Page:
For the first time since March, WTI Crude is back below $60 as fears over demand (trade tensions) and supply (inventory glut) overwhelm any Mid-East geopolitical risk, and is helped by extreme positioning.
US crude stockpiles rose by 4.7 million barrels last week to the highest level since mid-2017, despite expectations for a decline, while fuel inventories also climbed.
Additionally the recent spike in US-China trade tensions have stymied hope for a renaissance in global growth (and thus oil demand) to soak up these inventories.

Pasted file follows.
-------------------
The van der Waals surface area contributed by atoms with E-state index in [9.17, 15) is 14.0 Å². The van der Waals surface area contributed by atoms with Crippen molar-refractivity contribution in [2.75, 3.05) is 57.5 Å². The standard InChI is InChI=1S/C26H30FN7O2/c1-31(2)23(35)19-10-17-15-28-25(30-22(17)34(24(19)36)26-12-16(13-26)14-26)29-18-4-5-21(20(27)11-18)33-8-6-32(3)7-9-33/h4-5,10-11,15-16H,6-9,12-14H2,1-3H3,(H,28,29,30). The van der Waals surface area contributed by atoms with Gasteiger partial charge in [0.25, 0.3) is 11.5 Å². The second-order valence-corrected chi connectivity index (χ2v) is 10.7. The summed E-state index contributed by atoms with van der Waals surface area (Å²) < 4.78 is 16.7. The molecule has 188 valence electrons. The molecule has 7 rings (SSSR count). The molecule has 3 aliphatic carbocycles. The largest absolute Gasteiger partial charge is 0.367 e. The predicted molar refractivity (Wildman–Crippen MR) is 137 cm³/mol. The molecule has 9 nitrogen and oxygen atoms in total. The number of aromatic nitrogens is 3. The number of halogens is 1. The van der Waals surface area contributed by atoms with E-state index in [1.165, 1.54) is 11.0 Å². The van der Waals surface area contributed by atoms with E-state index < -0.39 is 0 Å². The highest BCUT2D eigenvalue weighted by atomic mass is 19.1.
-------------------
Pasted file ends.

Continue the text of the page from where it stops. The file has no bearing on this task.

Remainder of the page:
Add to that the fact that speculators were extremely long positioning ahead of this drop, and WTI prices are plunging...
Oil is on course for its first monthly loss this year.
“Neither renewed Middle East tensions nor the possibility of extending OPEC+ output cuts has managed to bump crude oil from its tight range,” said Ole Sloth Hansen, head of commodity strategy at Saxo Bank A/S in Copenhagen.
“Worries about the impact of the trade war on global economic growth as well as a stubbornly strong dollar” are capping prices.